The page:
This study examines the use of metaphors of war and journey in a million-word corpus of Spanish-language blogs written by patients with severe mental disorders and by mental health professionals. Quantitative results indicate that both metaphors are more prevalent among patients than professionals, supporting the idea that they are mostly used in this context for communicating complex and emotionally intense experiences. From a qualitative perspective, our results show that patients use both metaphors to deal with exactly the same ontological elements of the situation (the disorder, symptoms, negative emotions, everyday problems, social prejudice, medical activity, people close to the patients and the patients themselves) but framing them differently. Further analysis shows that both metaphors have positive and negative uses in terms of emotions conveyed, empowerment and suitability for coping with the situation. In light of this, we conclude with a discussion of proposals promoting the positive uses of these metaphors.
... Metaphors are "not just nice", but represent a "necessary" element of everyday thought and communication (Ortony, 1975;Lakoff and Johnson, 1980;van den Broek, 1981;Schäffner, 2004, i.a.), and are ubiquitous in natural language text corpora (Gedigian et al., 2006;Shutova and Teufel, 2010;Steen et al., 2010, i.a.). From the perspective of natural language processing (NLP), automatic approaches to metaphor processing are therefore important for any task that requires natural language understanding, and NLP has been concerned with the detection (Köper and Schulte im Walde, 2016;Alnafesah et al., 2020;Ehren et al., 2020;Dankers et al., 2020, i.a.), the interpretation (Shutova, 2010;Bizzoni and Lappin, 2018;Mao et al., 2018, i.a.) and, the generation (Stowe et al., 2021;Zhou et al., 2021) of metaphors. ...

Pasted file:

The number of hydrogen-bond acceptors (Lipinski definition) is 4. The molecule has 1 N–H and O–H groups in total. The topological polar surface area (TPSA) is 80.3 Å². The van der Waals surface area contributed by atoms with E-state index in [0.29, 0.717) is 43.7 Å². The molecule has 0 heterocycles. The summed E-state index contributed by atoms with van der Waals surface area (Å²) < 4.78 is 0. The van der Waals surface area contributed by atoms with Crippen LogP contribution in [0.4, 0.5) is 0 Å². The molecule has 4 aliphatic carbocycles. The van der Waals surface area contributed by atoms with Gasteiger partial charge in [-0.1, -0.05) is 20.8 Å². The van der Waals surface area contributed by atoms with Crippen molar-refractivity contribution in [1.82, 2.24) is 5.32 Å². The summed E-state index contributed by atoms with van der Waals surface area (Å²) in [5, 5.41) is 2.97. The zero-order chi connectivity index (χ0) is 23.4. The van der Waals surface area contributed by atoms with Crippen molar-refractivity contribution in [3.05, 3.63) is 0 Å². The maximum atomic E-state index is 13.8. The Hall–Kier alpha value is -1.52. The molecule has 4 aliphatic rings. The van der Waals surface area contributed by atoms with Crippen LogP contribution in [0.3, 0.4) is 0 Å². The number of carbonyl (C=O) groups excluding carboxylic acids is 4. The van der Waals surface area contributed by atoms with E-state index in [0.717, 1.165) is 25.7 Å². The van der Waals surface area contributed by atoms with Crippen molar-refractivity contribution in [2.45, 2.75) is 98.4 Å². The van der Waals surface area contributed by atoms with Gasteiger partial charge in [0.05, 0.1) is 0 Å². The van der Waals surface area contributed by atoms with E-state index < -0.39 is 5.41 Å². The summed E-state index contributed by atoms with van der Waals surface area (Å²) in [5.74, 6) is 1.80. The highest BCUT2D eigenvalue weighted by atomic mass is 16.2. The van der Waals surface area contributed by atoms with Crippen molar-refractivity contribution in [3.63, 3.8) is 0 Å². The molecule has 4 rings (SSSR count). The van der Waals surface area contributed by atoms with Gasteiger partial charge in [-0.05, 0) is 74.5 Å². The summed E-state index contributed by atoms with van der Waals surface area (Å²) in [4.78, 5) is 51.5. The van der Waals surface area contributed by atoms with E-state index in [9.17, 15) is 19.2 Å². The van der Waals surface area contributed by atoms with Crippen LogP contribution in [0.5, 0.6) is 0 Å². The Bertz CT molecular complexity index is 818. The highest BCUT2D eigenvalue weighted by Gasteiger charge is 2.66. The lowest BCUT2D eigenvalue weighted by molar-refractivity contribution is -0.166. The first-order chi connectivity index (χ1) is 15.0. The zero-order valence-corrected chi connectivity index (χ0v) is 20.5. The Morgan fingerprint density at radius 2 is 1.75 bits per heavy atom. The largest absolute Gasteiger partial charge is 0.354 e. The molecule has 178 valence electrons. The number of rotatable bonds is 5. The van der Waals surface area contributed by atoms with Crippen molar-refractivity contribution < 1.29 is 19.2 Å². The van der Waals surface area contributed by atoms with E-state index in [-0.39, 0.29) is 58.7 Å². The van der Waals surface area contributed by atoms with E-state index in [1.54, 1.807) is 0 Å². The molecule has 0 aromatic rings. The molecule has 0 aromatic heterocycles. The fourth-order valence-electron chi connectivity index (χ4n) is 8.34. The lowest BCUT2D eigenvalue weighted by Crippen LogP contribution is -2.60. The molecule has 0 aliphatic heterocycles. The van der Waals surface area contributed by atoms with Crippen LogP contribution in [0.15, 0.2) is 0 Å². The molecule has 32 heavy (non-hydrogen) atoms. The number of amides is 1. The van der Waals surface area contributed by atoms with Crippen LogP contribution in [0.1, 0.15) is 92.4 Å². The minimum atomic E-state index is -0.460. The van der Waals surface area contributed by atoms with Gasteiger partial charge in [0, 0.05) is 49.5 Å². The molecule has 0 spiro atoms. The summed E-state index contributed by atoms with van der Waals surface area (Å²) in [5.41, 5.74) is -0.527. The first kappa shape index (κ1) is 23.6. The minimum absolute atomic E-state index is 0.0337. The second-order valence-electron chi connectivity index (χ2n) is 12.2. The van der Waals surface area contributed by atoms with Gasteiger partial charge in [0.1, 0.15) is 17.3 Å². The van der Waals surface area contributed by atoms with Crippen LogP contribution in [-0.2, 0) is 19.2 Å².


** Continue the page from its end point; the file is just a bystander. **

Preprint
Full-text available
Given a specific discourse, which discourse properties trigger the use of metaphorical language, rather than using literal alternatives? For example, what drives people to say "grasp the meaning" rather than "understand the meaning" within a specific context? Many NLP approaches to metaphorical language rely on cognitive and (psycho-)linguistic insights and have successfully defined models of discourse coherence, abstractness and affect. In this work, we build five simple models relying on established cognitive and linguistic properties -- frequency, abstractness, affect, discourse coherence and contextualized word representations -- to predict the use of a metaphorical vs. synonymous literal expression in context. By comparing the models' outputs to human judgments, our study indicates that our selected properties are not sufficient to systematically explain metaphorical vs. literal language choices.